Feofan only extols Peter’s effectiveness as a ruler toward the very end of his sermon, the greater portion being used to bash down the excuses of any antinomian rebel who “try, as though winged, to be theologians; however, because of the crudity of their brains, they appear as babblers, understanding neither the Scriptures nor the Power of God” (16). Feofan describes Peter as a “father” to the people and thereby defends his right to have the people respect him as such (25). Yet Feofan describes him in greater terms on page twenty-eight and proclaims him to be the effective leader he was. Feofan states this,
And if one is actually resisting God Himself when he resists powers that are perverse and do not know God, then what word will we call it, not merely resisting, but even more, daring against the true believing monarch, even him who has so benefited Russia, so that from the beginning of the All-Russian state, however many may be found by historians, they cannot point out one equal to him [Peter the Great].
Furthermore, Feofan argues that Peter managed the civil and military powers of the Russian state greater than any other Russian ruler and “renewed Russia in everything, or rather given her a new birth” (28). He also states that because of “his providence and labors that everyone received glory and freedom from care” (28). Using such arguments, Feofan admonishes the people to remember their ruler as a good man and a great king (an effective king) and not disrespect him and to consider it a great glory to die for their sovereign.
Lomonosov’s treatise is more replete with the praise of Peter the Great than the former sermon and will therefore be easier to discuss. First of all, Peter’s rule is praised for his victories and military prowess. Such prowess insured the succession of his daughter to inherit his wonderful empire. Lomonosov mentions several examples of Peter’s prowess: his victory at Poltava, riding in triumph into Moscow, the extirpation of traitors, etc that can be found on page thirty two. His effectiveness as a ruler is proven or expounded by Lomonosov on the following page when he states that “Peter, having protected Russia from pillage, brought joy, secure and serene, in place of gloomy fear; Elizabeth saw the light of day that she might pour the sunshine of happiness over us and free us from the gloom of sorrows” (33). His effectiveness as a ruler is proven by his ability to save an entire nation from disunity, etc. (33). His effective rule, now present or inherited by his daughter, gives prosperity to Russia as “gold and silver flow out of the bowels of the earth” and “subjects are relieved of their burdens” (34). Furthermore he increased knowledge in the land and trained artisans and craftsmen thus bringing Russia out of the darkness into the light from the West (35). He brought in physics and mathematics, once thought to be engines of sorcery thus bringing Russia into the full vigor of World trade and power (36). His effective rule was further present in his ability and desire to build a great navy which blessed the land of Russia (41). His efforts, and even personal efforts, to build new towns, roads, harbors, and fortresses strengthened his rule (42). Peter’s effective reign was in the eyes of Lomonosov due to his piety and wisdom which were endowed by God (45). To sum up Lomonosov’s treatise, he argues that Peter was such a great ruler that no other ruler, not even Rome, comes close to besting what he did in his short life for the empire of Russia. He states that the two hundred and fifty years of Roman prowess from the First Punic War to Augustus was achieved by Peter in his lifetime (48).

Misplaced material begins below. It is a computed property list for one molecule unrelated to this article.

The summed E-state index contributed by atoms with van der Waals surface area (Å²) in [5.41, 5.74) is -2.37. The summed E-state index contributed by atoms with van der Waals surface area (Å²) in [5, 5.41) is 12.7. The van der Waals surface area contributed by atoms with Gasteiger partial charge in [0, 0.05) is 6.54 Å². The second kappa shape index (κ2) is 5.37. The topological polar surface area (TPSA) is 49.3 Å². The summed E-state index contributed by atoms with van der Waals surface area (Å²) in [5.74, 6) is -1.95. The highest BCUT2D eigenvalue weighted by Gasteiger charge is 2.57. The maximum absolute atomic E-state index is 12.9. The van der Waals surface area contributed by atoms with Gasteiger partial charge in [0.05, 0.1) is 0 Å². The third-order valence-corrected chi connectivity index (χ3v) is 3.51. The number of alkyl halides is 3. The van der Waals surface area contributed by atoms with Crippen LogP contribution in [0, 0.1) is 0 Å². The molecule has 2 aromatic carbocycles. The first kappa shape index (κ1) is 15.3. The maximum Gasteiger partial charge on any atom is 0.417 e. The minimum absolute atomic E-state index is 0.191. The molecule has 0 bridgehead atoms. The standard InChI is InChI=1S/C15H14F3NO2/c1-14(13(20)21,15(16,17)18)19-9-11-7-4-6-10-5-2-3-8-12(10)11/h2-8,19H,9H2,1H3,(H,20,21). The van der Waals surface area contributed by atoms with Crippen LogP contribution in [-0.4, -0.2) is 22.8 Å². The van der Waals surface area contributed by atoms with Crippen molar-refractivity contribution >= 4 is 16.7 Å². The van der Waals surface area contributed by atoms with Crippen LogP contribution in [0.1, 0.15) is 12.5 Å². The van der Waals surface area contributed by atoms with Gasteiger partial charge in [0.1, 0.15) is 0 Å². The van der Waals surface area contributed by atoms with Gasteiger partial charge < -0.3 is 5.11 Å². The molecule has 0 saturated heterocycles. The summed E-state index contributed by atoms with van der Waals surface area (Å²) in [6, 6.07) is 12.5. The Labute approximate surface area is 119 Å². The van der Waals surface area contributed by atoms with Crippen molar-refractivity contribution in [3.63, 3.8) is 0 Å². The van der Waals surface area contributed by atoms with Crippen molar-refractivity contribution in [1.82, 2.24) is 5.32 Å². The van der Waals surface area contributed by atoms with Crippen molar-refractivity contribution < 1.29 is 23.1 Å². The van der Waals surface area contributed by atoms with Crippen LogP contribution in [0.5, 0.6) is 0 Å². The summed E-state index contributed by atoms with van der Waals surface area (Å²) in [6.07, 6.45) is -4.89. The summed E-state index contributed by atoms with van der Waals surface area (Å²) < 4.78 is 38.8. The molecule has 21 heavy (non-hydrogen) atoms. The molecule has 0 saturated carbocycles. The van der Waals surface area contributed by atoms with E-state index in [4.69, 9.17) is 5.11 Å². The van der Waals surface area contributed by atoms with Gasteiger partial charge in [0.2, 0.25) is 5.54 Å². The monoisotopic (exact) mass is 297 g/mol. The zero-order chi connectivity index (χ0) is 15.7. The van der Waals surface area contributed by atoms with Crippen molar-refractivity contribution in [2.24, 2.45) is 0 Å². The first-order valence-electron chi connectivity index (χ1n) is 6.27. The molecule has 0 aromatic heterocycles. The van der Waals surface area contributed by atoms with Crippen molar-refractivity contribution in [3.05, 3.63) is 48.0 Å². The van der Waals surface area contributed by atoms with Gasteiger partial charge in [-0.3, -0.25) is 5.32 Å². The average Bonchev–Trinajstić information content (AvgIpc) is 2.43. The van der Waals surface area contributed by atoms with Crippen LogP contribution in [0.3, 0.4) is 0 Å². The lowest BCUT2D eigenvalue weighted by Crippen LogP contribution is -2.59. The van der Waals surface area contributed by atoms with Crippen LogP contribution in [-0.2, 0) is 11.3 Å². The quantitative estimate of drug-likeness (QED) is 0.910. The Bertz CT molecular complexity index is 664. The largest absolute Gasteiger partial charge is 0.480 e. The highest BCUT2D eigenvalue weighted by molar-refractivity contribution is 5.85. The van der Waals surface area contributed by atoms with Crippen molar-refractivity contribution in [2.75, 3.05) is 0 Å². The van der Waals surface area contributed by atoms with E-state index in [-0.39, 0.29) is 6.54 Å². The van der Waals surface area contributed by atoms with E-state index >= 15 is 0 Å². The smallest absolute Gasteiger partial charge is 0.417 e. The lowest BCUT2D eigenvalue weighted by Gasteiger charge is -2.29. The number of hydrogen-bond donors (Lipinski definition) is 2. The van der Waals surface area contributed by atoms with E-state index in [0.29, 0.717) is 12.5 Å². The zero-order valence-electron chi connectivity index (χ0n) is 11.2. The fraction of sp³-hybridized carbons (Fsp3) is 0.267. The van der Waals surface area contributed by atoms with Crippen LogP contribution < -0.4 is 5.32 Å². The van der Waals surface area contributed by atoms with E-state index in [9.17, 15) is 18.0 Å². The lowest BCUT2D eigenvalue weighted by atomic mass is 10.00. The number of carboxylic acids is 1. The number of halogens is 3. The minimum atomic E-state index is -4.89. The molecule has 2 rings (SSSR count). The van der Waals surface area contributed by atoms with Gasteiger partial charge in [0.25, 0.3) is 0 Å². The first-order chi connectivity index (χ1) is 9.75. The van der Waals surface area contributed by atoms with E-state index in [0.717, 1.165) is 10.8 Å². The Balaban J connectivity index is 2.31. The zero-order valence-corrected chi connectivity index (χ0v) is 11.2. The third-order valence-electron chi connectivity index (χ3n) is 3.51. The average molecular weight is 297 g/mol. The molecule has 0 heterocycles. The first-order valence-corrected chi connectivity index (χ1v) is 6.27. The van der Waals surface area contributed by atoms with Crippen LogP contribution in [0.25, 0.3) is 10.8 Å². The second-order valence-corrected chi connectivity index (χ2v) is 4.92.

It is in the mind of Prokopovich and Lomonosov that Peter was indeed an effective ruler through his deeds and wisdom. His much debated methods of bringing the Western world to Russia are praised as methods which raised Russia to a rank it had not yet achieved before. Such effectiveness is also attested in the perpetuity of the Empire. While others may criticize Peter the Great for his process of westernizing Russia, these two writers show none of that and condemn anyone who says otherwise. Peter not only achieved more than any other tsar but made sure this would last for generations to come. Lomonosov deals explicitly with this in his panegyric about Elizabeth and compares her in the light of her father. Such is the effectiveness of Peter as a ruler.
The articles (and their quotes) are from Marc Raeff’s book Russian Intellectual History: an Anthology, Humanity Books, 1966, Print.